It's not being rude. Not too many people go camping to hear a dog barking all night long or people making use of their outside speakers late at night. Most people are friendly and will comply once told. Hey, When your drunk, you really don't know how loud you are and how bad you can sing hehheh. I am a rock star.....when I'm drunk. cool.gif
Tallboy
Like the others said go to the ranger or park host.

Myself, since I have workamped at private parks and have had to talk to these people. I go out and try to talk to them. Most of the time it's a barking dog, not parties. Sometimes it works, sometimes not. Even as a workamper at a campground. 99.9% are okay with it. They shut it down The .1%, are a problem. 100% of them is a male and they want to argue about it. A good strong flashlight in the eyes has helped. But there are a few I haven't even been able to get it through their dead brain and have to walk away. Report them to the park owners the next day.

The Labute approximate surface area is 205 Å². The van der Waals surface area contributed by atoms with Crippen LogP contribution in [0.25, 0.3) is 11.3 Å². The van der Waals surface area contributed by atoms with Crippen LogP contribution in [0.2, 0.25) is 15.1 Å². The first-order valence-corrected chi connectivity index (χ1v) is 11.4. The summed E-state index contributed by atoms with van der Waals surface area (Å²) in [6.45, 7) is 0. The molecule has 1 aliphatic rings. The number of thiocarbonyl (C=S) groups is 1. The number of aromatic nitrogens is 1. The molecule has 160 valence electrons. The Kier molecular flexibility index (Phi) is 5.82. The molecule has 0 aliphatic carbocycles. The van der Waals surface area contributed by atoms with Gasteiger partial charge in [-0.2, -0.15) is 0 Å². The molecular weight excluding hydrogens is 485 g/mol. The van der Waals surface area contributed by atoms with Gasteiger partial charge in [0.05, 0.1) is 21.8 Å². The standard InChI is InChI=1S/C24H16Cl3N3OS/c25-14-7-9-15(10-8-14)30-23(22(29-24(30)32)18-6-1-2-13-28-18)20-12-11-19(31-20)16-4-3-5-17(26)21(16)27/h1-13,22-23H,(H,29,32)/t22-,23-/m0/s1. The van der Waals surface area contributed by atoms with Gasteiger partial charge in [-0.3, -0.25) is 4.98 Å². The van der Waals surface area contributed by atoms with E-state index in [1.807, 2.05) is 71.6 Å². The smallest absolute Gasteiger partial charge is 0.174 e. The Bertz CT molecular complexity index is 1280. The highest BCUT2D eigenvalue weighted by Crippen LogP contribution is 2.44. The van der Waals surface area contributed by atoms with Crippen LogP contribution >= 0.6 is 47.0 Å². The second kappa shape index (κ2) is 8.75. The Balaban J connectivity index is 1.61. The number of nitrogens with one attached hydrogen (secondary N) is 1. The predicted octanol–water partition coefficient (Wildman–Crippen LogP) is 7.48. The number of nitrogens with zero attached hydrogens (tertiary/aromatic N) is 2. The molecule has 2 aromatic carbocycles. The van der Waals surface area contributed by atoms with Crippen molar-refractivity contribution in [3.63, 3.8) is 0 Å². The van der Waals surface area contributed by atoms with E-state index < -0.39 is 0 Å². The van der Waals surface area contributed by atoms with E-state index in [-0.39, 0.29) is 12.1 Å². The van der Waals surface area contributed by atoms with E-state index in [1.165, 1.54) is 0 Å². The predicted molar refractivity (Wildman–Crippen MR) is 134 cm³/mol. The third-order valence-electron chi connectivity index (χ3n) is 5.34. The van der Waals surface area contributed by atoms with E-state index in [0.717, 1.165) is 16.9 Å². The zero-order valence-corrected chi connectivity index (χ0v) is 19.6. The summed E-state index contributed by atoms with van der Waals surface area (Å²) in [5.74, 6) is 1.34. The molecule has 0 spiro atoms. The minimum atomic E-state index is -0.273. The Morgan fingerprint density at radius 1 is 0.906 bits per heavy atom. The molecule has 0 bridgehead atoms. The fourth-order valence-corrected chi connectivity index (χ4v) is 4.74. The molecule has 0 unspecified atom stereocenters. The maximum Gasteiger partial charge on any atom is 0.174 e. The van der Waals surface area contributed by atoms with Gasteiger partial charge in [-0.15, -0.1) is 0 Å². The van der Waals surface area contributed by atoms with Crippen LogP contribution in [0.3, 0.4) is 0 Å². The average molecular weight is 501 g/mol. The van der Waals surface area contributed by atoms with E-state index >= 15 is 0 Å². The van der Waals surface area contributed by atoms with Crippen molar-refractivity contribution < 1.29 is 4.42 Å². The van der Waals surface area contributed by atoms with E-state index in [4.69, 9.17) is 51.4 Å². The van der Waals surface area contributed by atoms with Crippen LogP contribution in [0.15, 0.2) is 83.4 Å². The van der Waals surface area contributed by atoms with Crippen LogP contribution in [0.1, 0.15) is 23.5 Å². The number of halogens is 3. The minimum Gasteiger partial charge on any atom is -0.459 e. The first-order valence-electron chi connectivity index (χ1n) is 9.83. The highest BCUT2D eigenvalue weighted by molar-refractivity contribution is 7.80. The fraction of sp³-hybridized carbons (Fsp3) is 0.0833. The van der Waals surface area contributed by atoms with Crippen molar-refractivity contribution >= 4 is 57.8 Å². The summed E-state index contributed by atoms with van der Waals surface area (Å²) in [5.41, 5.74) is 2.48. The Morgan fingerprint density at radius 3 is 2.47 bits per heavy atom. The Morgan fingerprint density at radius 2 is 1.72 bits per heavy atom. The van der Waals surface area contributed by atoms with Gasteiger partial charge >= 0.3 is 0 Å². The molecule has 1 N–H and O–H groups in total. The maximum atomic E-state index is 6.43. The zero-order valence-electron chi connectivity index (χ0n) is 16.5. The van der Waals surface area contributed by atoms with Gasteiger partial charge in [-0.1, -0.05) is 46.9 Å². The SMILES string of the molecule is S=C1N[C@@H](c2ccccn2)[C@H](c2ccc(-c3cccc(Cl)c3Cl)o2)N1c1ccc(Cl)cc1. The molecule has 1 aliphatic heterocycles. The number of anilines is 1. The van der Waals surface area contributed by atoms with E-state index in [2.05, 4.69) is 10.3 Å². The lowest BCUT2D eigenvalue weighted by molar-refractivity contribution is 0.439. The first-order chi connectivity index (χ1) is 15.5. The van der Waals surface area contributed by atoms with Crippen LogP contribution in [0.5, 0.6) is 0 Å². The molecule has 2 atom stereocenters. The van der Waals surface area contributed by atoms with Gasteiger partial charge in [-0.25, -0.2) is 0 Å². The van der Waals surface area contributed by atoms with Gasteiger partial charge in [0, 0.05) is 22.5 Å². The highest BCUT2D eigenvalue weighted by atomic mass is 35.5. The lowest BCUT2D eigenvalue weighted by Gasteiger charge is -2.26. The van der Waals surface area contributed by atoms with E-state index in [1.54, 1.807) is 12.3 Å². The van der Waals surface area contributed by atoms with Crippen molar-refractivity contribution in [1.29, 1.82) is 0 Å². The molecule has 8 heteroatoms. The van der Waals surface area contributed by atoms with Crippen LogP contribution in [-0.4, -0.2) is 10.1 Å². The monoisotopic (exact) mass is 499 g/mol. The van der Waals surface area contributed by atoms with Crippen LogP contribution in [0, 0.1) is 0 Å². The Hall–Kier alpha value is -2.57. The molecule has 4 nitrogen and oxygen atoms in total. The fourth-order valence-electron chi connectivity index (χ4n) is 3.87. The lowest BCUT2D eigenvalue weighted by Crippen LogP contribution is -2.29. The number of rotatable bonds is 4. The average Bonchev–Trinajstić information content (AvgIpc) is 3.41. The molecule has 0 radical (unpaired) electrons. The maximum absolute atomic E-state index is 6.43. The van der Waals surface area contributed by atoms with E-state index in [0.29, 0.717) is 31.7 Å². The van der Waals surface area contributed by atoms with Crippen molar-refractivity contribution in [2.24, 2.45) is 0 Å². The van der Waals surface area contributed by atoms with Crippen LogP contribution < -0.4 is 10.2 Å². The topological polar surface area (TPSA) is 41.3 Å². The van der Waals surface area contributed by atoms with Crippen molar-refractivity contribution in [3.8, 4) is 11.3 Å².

KentuckyCampin
To me this is THE thing I hate about RV camping!!!!! You pay money to go out and enjoy a weekend with your family and you have to put up with inconsiderate, loudmouthed, and/or drunk morons!!!!

I have zero tolerance for it and have on numerous occasions gone to the offending campsite and ask them if they have any idea what time it is? And since it is so late, everyone else in the campground is trying to sleep and to please shut it down for the night!!!! Most of the time they do, but occasionally you get those idiots that want to cuss you out and just outright become total A-holes!! Thats when I wish I could just take a baseball bat and......you get the idea!!!
Most of the time, it is younger adults that think they can go to a campground and party all night long and be loud and obnoxious. I have done some pretty evil things to people like this who want to make it miserable for everyone in the campgrounds, and its pretty gratifying the next day!!! ph34r.gif
Usually the campground host will come around and tell them to shut it off. And I have been to campgrounds where the only time you ever see the host was during check in!!!! I usually do not revisit those campgrounds.